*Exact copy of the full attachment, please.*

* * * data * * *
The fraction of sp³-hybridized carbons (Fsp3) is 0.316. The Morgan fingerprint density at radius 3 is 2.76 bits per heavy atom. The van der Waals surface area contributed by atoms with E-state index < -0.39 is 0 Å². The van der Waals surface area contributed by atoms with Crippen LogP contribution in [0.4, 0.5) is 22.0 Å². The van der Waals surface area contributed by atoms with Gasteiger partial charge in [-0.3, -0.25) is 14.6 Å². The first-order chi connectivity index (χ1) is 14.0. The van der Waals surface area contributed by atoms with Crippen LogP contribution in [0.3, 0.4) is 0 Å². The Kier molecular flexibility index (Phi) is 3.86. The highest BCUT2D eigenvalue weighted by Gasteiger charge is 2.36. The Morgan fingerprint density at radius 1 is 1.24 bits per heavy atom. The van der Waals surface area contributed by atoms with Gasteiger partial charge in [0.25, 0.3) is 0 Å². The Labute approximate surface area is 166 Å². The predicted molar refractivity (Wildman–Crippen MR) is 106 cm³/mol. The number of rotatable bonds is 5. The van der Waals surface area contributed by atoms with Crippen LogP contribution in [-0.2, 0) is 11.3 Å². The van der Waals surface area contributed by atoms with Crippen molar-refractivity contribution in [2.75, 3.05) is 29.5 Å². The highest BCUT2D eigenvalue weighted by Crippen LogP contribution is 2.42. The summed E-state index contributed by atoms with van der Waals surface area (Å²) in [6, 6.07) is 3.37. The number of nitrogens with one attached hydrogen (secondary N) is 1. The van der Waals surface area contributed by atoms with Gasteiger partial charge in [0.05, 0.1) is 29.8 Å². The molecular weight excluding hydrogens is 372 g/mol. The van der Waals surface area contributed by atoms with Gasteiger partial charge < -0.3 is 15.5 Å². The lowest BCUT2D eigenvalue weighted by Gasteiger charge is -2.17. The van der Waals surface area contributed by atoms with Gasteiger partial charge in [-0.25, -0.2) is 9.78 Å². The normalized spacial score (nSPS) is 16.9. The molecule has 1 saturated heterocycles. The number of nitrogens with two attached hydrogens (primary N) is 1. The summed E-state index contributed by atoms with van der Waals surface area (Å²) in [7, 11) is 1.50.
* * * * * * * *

The fraction of sp³-hybridized carbons (Fsp3) is 0.316. The Morgan fingerprint density at radius 3 is 2.76 bits per heavy atom. The van der Waals surface area contributed by atoms with E-state index < -0.39 is 0 Å². The van der Waals surface area contributed by atoms with Crippen LogP contribution in [0.4, 0.5) is 22.0 Å². The van der Waals surface area contributed by atoms with Gasteiger partial charge in [-0.3, -0.25) is 14.6 Å². The first-order chi connectivity index (χ1) is 14.0. The van der Waals surface area contributed by atoms with Crippen LogP contribution in [0.3, 0.4) is 0 Å². The Kier molecular flexibility index (Phi) is 3.86. The highest BCUT2D eigenvalue weighted by Gasteiger charge is 2.36. The Morgan fingerprint density at radius 1 is 1.24 bits per heavy atom. The van der Waals surface area contributed by atoms with Gasteiger partial charge in [0.25, 0.3) is 0 Å². The Labute approximate surface area is 166 Å². The predicted molar refractivity (Wildman–Crippen MR) is 106 cm³/mol. The number of rotatable bonds is 5. The van der Waals surface area contributed by atoms with Crippen LogP contribution in [-0.2, 0) is 11.3 Å². The van der Waals surface area contributed by atoms with Crippen molar-refractivity contribution in [2.75, 3.05) is 29.5 Å². The highest BCUT2D eigenvalue weighted by Crippen LogP contribution is 2.42. The summed E-state index contributed by atoms with van der Waals surface area (Å²) in [6, 6.07) is 3.37. The number of nitrogens with one attached hydrogen (secondary N) is 1. The van der Waals surface area contributed by atoms with Gasteiger partial charge in [0.05, 0.1) is 29.8 Å². The molecular weight excluding hydrogens is 372 g/mol. The van der Waals surface area contributed by atoms with Gasteiger partial charge < -0.3 is 15.5 Å². The lowest BCUT2D eigenvalue weighted by Gasteiger charge is -2.17. The van der Waals surface area contributed by atoms with Gasteiger partial charge in [-0.25, -0.2) is 9.78 Å². The normalized spacial score (nSPS) is 16.9. The molecule has 1 saturated heterocycles. The number of nitrogens with two attached hydrogens (primary N) is 1. The summed E-state index contributed by atoms with van der Waals surface area (Å²) in [7, 11) is 1.50.